• me=umh:merange=64:subme=7:8x8dct:cabac=1

    Here's the version with the old-style options: The motion estimation method is set with -me_method umh, and the search range with -me_range 64. Subpixel motion searching is set with -subq 7. The 8×8 DCT allows x264 to choose a different transform matrix size. Set it with -8x8dct (although I didn't get this to work). CABAC should be enabled by default.

    Here's the "TL;DR" version if you're lazy, don't care about the details, or if things don't work: Use -preset:v medium (or leave it out, as the medium preset is default). The x264 presets choose a set of options that trade encoding speed for compression efficiency. They're conveniently named from ultrafast, superfast, veryfast, faster, fast, medium to slow, slower and veryslow. Choose whatever you feel comfortable with.

So, to summarize, the long version:

ffmpeg -i input.mpg -c:v libx264 -r 29.97 -s:v 1920x1080 -b:v 5200K -maxrate 5200K -bufsize 5200K -level 42 -bf 2 -keyint_min 60 -g 60 -refs 4 -me_method umh -me_range 64 -subq 7 -c:a libfaac -b:a 128K -ar 44100 d:\output.mp4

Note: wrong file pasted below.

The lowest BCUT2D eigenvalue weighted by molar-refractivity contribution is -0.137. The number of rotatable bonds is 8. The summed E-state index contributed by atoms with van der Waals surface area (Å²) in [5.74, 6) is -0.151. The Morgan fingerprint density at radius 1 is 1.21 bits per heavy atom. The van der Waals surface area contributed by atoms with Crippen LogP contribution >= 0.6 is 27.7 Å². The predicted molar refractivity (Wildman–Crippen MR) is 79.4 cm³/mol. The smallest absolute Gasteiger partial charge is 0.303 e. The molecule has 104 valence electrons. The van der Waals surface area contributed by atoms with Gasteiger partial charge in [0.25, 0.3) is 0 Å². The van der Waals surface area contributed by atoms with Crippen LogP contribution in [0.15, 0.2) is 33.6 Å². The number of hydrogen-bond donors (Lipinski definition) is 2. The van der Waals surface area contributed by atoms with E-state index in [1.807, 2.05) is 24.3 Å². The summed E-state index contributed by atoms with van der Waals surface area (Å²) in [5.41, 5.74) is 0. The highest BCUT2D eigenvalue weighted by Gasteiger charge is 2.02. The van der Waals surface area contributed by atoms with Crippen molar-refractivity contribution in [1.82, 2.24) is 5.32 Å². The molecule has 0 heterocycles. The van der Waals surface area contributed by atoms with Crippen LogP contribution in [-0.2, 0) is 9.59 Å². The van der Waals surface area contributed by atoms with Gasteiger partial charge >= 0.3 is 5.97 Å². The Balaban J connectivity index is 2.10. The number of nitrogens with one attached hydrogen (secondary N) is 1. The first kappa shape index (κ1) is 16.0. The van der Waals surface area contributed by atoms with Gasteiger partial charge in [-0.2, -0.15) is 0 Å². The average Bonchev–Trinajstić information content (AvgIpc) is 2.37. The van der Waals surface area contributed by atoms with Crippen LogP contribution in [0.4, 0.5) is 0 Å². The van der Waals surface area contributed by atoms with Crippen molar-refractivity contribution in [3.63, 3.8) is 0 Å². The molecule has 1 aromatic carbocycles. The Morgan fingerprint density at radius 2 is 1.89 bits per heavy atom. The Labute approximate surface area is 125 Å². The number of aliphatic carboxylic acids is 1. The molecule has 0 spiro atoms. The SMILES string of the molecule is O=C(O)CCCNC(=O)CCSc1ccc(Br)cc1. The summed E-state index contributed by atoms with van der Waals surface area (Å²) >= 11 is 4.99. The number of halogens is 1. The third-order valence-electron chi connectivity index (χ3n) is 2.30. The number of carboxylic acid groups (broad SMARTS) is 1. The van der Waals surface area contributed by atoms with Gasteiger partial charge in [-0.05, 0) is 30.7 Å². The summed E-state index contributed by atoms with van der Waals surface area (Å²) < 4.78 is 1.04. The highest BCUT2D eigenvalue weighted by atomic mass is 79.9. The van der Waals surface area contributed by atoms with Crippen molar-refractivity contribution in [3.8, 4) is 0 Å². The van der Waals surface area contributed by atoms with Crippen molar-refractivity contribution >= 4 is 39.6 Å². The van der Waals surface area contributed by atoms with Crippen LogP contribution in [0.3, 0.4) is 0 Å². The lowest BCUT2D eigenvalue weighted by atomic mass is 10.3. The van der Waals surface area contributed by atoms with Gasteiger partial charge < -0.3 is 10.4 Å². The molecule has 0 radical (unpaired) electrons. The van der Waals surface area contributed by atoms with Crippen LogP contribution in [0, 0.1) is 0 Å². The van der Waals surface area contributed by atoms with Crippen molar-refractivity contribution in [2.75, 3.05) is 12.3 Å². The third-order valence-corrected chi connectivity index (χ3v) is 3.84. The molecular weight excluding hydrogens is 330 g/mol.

Or the short one I'd use (with VBV encoding and a few detail options removed):

ffmpeg -i input.mpg -c:v libx264 -r 29.97 -s:v 1920x1080 -b:v 5200K -maxrate 5200K -bufsize 5200K -c:a libfaac -q:a 128K -ar 44100 d:\output.mp4

Changing to constant quality encoding for an all-purpose conversion, use this and change the -crf parameter from 18 to 28, where lower means better quality and 23 is default:

ffmpeg -i input.mpg -c:v libx264 -r 29.97 -s:v 1920x1080 -crf 23 -c:a libfaac -q:a 128K -ar 44100 d:\output.mp4
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Haha @slhck, just as I was putting the finishing touches on my answer, you go and give a better one. – evilsoup Feb 13 '13 at 21:12
@evilsoup Oh, shoot. I hope that wasn't a big waste of time :/ If you spot any mistake here let me know though. – slhck Feb 13 '13 at 21:14